published Friday, March 23rd, 2012

'The Mousetrap' a classic whodunit

Review

By Debbie Hale

Correspondent

The Chattanooga Theatre Centre's MainStage continues to entertain in this, its 88th season, with the production of Agatha Christie's classic murder mystery, "The Mousetrap." Originally written for Queen Mary, it opened in London in 1952, and holds the record as the longest running performance in theatrical history.

Producing director George Quick opens the Great Hall at Monkswell Manor and quickly jumps right into the interactions of this diverse cast of eight unique characters.

Lauren M. Johnson is especially strong in her CTC debut performance in the role of Mollie Ralston. As the proprietor of the English manor and wife of Giles Ralston, Johnson delivers a Mollie that Ms. Christie herself might be proud.

Tim Newland portrays Giles Ralston. As partner both in life and business, Newland's Giles creates the perfect balance between trustful innocence and doubtful suspicion in this delicate matrimonial relationship.

Four invited guests accentuate the intrigue with a variety of odd and unpleasant characteristics. The first guest to arrive is Christopher Wren with Justin Bridges capturing the flamboyant architectural student's "energy" in his CTC debut. This likeable comedic character strongly contrasts to the critical Mrs. Boyle, brilliantly delivered by Julie J. Van Valkenburg. Van Valkenburg is an audience favorite with her uninhibited creation of this "negative know-it-all."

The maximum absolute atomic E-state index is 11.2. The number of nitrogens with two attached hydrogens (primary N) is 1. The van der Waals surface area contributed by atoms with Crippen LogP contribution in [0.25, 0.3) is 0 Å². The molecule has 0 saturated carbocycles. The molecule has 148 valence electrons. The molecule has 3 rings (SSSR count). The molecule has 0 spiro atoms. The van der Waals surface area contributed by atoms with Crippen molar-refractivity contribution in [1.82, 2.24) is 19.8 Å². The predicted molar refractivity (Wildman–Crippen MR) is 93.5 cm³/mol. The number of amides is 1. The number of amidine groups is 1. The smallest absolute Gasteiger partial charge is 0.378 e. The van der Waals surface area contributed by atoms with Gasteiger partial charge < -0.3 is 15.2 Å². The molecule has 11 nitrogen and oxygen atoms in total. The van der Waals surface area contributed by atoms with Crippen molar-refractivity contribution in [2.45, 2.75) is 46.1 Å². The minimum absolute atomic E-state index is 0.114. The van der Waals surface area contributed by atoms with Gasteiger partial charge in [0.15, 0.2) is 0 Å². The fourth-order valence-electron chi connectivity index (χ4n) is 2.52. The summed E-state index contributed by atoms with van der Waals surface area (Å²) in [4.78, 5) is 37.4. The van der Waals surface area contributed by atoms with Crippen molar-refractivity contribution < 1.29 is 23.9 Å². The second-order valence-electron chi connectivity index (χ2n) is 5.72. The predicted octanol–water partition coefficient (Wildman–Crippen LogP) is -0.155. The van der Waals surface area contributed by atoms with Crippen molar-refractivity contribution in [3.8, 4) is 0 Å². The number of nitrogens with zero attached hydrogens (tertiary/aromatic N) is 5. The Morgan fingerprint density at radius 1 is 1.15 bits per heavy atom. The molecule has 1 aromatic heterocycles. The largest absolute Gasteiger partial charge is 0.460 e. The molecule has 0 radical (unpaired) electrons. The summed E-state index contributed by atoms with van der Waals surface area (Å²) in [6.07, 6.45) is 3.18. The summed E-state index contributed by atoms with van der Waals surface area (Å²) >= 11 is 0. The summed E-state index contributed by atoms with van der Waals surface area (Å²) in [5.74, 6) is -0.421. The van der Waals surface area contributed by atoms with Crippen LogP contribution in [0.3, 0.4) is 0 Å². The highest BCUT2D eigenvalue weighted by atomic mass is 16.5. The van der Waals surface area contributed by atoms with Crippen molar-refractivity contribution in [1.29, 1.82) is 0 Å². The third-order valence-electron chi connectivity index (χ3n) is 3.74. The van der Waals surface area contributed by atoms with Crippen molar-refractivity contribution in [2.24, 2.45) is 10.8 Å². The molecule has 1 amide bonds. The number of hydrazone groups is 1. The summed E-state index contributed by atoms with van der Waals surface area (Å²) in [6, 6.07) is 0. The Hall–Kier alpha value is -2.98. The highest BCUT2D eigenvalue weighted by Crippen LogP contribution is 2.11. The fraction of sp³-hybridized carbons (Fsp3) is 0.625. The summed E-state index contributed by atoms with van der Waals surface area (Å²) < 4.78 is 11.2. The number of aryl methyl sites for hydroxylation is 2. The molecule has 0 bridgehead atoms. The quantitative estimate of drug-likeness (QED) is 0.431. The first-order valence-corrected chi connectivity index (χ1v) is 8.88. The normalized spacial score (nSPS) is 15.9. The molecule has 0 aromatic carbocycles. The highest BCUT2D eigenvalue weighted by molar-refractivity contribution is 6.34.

Greg Rambin makes his first appearance on the CTC stage as guest number three, Major Metcalf. Rambin gives a solid performance in bringing the most normalcy to his mysterious army retiree character.

The fourth guest is "masculine" Miss Casewell. Lizzie Chazen's Casewell is perfectly created with her every movement. Her facial expressions enhance the aloofness of her character.

Jerry M. Draper is the unexpected guest, Mr. Paravicini and Draper "nails" the role as this person in obvious disguise. His comedic relief is great with wonderful timing.

Rounding up this cast of eight is Will Park. As Detective Sergeant Trotter, Park creates reasonable doubt for all on stage.

Setting in 1952, costumes are period appropriate and beautifully colorful with designer Scott Dunlap's expert touch. Dunlap, Warren Brady, and Director Quick design the Manor house set in a fashion that promotes the spooky feeling a good murder mystery must possess.

From the authenticity of the staging to the creepiness of the simple tune "Three Blind Mice," the CTC MainStage continues the tradition at the conclusion of the play by asking audience members not to reveal the identity of the killer to anyone outside the theatre.

It is worth a trip to the CTC to witness the revelation for yourself.

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